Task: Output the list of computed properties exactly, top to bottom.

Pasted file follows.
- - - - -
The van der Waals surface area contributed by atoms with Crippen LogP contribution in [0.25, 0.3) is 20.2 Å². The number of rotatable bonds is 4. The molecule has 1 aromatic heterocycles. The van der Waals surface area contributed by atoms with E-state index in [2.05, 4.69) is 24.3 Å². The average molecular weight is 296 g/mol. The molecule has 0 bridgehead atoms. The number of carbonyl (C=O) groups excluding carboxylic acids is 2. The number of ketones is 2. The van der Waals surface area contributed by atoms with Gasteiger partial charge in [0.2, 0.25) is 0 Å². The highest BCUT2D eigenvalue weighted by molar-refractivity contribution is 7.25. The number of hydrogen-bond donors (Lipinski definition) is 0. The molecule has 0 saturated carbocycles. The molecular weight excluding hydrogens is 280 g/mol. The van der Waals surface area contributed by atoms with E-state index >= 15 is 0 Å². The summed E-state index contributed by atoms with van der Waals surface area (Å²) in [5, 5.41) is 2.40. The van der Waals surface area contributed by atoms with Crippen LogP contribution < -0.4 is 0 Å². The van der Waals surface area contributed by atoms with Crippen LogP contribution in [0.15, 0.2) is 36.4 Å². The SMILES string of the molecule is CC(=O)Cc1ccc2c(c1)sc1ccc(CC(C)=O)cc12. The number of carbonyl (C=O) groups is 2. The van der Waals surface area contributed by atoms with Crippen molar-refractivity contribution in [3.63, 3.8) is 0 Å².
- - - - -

The van der Waals surface area contributed by atoms with Crippen LogP contribution in [0.25, 0.3) is 20.2 Å². The number of rotatable bonds is 4. The molecule has 1 aromatic heterocycles. The van der Waals surface area contributed by atoms with E-state index in [2.05, 4.69) is 24.3 Å². The average molecular weight is 296 g/mol. The molecule has 0 bridgehead atoms. The number of carbonyl (C=O) groups excluding carboxylic acids is 2. The number of ketones is 2. The van der Waals surface area contributed by atoms with Gasteiger partial charge in [0.2, 0.25) is 0 Å². The highest BCUT2D eigenvalue weighted by molar-refractivity contribution is 7.25. The number of hydrogen-bond donors (Lipinski definition) is 0. The molecule has 0 saturated carbocycles. The molecular weight excluding hydrogens is 280 g/mol. The van der Waals surface area contributed by atoms with E-state index >= 15 is 0 Å². The summed E-state index contributed by atoms with van der Waals surface area (Å²) in [5, 5.41) is 2.40. The van der Waals surface area contributed by atoms with Crippen LogP contribution < -0.4 is 0 Å². The van der Waals surface area contributed by atoms with Crippen LogP contribution in [0.15, 0.2) is 36.4 Å². The SMILES string of the molecule is CC(=O)Cc1ccc2c(c1)sc1ccc(CC(C)=O)cc12. The number of carbonyl (C=O) groups is 2. The van der Waals surface area contributed by atoms with Crippen molar-refractivity contribution in [3.63, 3.8) is 0 Å².